Use of standards, codes and regulations for PSRs and exemptions
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This guideline lists standards, codes and regulations that could be used by the person carrying out the PSR to determine compliance with the applicable provisions listed in the Table, including:
- American National Standards Institute (ANSI) standards
- Canadian Standards Association (CSA) codes and standards
- International Organization for Standardization (ISO) standards
- National Fire Protection Association (NFPA) codes and standards
- Ontario’s Fire Code
- National Fire Code of Canada
See the sections for Items 1 to 8 for details.
In relying on a standard when carrying out a PSR or supporting an exemption, the reviewer must consider the relevant sections of the standard or current applicable standard, as the case may be. The reviewer must be sure that adherence to any standard used would mean that the apparatus, protective element, structure or process would comply with the applicable provisions listed in the Table.
The list of standards, codes and regulations in this guideline are not exhaustive and may be periodically updated.
Reviewed standards and codes
Standards and codes that are flagged with an asterisk in this guideline have been reviewed by ministry engineers and are accepted by the Ministry of Labour, Training and Skills Development as “current applicable standards” for the purposes of an exemption for Items 2, 3, 4 or 7. These standards and codes can also be used to support a PSR.
Standards and codes listed in this guideline but not flagged with an asterisk may be used to support a PSR or claim an exemption from a PSR but would require additional review or assessment by an engineer to ensure that adherence to them would satisfy all the applicable provisions listed in the Table.
The European Union (EU) requires suppliers of certain products to provide a declaration of conformity that their products comply with applicable EU directives.
In order to use a declaration of conformity to support an exemption from a PSR, it must list the standards or other measures used to prove compliance to the applicable EU directive(s) and the standards listed in the declaration must be “current applicable standards” listed in this guideline.
A declaration that does not cite the specific standards used to prove compliance to the applicable EU directive is not acceptable as documentation to support an exemption. See the Exemptions section for more details.
Changes to standards
Standards undergo a review cycle and may be revised or revoked. A PSR report or exemption document does not need to be updated or redone when a standard is revised or revoked.
Markings and labels
Many pieces of equipment and machines have labels or stickers indicating that they meet national or international standards. Common examples are CSA, ANSI or European Commission (CE) markings. These markings, however, do not indicate that the product meets the requirements of the Industrial Establishments Regulation. Therefore, a mark or label does not exempt the product from the PSR requirements for the apparatus or protective element.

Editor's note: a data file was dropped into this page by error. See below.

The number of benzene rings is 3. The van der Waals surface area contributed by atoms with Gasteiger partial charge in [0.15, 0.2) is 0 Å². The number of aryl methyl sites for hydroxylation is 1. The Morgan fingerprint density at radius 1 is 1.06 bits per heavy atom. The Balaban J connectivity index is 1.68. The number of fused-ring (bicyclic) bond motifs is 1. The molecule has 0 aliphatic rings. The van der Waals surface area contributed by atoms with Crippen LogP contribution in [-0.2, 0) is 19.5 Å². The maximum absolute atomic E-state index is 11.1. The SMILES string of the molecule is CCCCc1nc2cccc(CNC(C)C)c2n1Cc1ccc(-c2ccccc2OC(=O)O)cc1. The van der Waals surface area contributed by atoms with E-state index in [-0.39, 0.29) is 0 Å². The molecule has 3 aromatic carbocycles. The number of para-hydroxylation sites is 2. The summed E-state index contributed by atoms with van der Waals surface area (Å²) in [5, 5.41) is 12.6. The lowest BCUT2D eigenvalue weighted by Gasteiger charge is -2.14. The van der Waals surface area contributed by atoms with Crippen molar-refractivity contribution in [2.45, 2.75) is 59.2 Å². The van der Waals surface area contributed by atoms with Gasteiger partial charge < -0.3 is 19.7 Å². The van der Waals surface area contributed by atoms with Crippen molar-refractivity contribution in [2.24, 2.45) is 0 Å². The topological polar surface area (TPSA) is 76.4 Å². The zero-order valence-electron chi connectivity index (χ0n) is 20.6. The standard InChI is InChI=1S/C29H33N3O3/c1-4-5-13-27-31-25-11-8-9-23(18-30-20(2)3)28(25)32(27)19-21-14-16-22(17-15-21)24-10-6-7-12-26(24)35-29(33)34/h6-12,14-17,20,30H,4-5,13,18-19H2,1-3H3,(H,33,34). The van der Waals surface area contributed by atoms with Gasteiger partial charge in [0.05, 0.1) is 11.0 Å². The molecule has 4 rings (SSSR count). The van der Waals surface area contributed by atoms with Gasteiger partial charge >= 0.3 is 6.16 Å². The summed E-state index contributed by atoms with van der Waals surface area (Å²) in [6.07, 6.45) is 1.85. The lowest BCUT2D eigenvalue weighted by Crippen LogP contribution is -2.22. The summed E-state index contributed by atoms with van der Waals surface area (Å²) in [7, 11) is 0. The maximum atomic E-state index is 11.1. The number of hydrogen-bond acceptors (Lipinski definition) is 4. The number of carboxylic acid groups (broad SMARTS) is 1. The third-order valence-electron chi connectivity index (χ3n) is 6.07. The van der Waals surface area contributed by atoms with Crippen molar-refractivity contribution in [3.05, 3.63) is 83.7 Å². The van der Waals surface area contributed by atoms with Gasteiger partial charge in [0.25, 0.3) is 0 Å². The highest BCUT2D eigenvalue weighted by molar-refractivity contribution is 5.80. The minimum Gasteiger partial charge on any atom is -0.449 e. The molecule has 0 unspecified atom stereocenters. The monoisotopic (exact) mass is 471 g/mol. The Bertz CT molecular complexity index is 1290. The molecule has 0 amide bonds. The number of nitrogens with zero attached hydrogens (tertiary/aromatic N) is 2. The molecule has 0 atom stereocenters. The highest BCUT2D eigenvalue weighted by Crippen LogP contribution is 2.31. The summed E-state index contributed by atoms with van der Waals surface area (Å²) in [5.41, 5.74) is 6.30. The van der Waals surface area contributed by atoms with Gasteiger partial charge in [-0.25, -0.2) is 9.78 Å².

Other Ontario regulatory bodies
Building Code (Ministry of Municipal Affairs and Housing)
The Building Code (O. Reg. 332/12) is a regulation made under the Building Code Act, 1992 that establishes detailed technical and administrative requirements and minimum standards for building construction. The owner is responsible for complying with the Building Code, except where otherwise specified.
Under the Building Code Act, 1992 municipalities are responsible for the enforcement of the Act and the Building Code within their jurisdiction, with a few exceptions.
Fire Code (Ministry of the Attorney General)
The Fire Code (O. Reg. 213/07) is a regulation made under the Fire Protection and Prevention Act, 1997 consisting of a set of minimum requirements respecting fire safety within and around existing buildings and facilities. The owner is responsible for complying with the Fire Code, except where otherwise specified.
Under the Fire Protection and Prevention Act, 1997 the Fire Marshal and municipal fire departments are responsible for the enforcement of the Fire Code.
Electrical Safety Authority (ESA)
The ESA regulates and promotes electrical safety in Ontario. The ESA administers Part VIII of the Electricity Act, 1998 and oversees related regulations, including:
- the Ontario Electrical Safety Code (O. Reg. 164/99), which sets out how to do electrical work
- the Product Safety Regulation (O. Reg. 438/07), which governs pre-market approval of electrical products before their sale, distribution and advertisement
Technical Standards Safety Authority (TSSA)
The TSSA enforces and promotes public safety related to boilers and pressure vessels, operating engineers, elevating devices, amusement devices and ski lifts, and fuels.
The TSSA enforces the Technical Standards and Safety Act, 2000 and its regulations, including:
- Boilers and Pressure Vessels (O. Reg. 220/01)
- Elevating Devices Regulation (O. Reg. 209/01)
- Liquid Fuels Regulation (O. Reg. 217/01)
- Oil and Gas Pipeline Systems (O. Reg. 210/01)
- Propane Storage and Handling (O. Reg. 211/01)